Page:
Remember the intensity of this movement can be increased or decreased based on how far you jump to the side.
For a low impact starting version, try a small hop and when you land allow the foot that crosses behind to touch the ground.
Video demo of the skater and jumping lunges (number 6 below).
3. Squat Jumps
This exercise also works on your balance and overall strength. Runners will benefit from this for any quick movements while out pounding the pavement.
Here is how to do a full tuck jump:
- Stand with your feet shoulder-width apart and with your knees slightly bent.
- Squat down and bend your knees to gain momentum and jump up as high as you can while tucking your knees into your chest.
- Upon landing, swing your arms back and repeat the movement.
But I want you to start with a low impact version.
Instead of actually leaving the ground, you are going to squat and swing the arms, but only raise up on your toes.
4. Frog Jump
Target your glutes, hamstrings, and quadriceps with this amphibian-inspired movement. This one is a great beginner plyometric exercise.
- Stand in a wide squat position with your feet angled outwards.
- Jump up and forward, softly landing.
- Jump up and backward, making sure to maintain your squatting position.
- Repeat movement.
5. Touch Down Jack
Jumping jacks are beginner plyometric exercises that everyone loves…or at least I really love this one. It feels doable because my body already knows what to expect from a jumping jack.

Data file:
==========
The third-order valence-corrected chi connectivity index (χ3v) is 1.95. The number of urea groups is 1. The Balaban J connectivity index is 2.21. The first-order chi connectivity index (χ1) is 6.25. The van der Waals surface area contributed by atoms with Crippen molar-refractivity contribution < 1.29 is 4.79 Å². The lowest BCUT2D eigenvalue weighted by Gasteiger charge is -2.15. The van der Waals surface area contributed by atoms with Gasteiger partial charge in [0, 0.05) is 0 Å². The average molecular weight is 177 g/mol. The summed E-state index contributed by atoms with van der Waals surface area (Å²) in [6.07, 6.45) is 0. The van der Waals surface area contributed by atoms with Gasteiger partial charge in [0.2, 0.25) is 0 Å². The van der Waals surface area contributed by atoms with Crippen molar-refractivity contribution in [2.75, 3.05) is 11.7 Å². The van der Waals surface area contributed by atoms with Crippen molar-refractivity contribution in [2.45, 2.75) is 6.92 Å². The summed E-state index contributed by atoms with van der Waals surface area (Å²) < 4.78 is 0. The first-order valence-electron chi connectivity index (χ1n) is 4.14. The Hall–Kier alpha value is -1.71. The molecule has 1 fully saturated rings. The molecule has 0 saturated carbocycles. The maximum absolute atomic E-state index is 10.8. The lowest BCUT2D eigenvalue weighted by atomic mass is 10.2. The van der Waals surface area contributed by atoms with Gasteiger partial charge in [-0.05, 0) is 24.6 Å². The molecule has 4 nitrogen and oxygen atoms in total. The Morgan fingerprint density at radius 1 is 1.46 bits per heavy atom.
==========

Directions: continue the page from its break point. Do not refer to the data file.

The touch-down jack is taking it one step further, with a little inspiration from America’s favorite sport.
- Stand in a wide squat position with both feet angled outwards.
- While in the position, squat down to touch your hands to the ground.
- From there, jump up and out of the position and bring your arms and legs together (a jumping jack!)
- Jump again and bring yourself back into the original squatting position to repeat the movement.
6. Jumping Lunges
A more advanced plyometric exercise, this move will target all areas of the lower body – and you’ll definitely feel it too!
- Start in a normal lunge with your weight evenly distributed.
- Launch your body and switch your legs and arms while in the air.
- Lower your body gently into a lunge onto the opposite side of your body.
- Repeat movement.
So what to do if you aren’t here yet? Post knee surgery, this particular move hurt me for awhile, so I started by simply doing reverse lunges. Those are often easier on the knees that front lunges.
Then add in some step ups and just keep allowing your knees to build strength and don’t be afraid to simply try the move occasionally to see how it feels.
Video shows the half tuck jump, the low impact jumping lunge and an option for modified high knees.
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One of the most well-known plyometric exercises out there, the burpee gets the heart rate pumping and the whole body moving.
- From a standing position, bring your body down into a squatting position.
- Place your hands on the ground as you jump your feet back into a plank.
- Do a push-up.
- Jump your feet forward and your body back into a squatting position.
- Explosively jump up and land gently back into your original squatting position.
- Repeat movement.
To take the intensity down, you will step one foot back at a time in the plank position and then step one foot forward at a time to stand up.
You can also eliminate the push up!
Remember we want to first get good form and the slowly test ourselves over time with progressions.
8. High Knees
Simple to the eye, high knees are an excellent movement to activate your core and lower body. Rather than reps, high knees are performed in duration.
- Stand shoulder-width apart with your arms at your sides.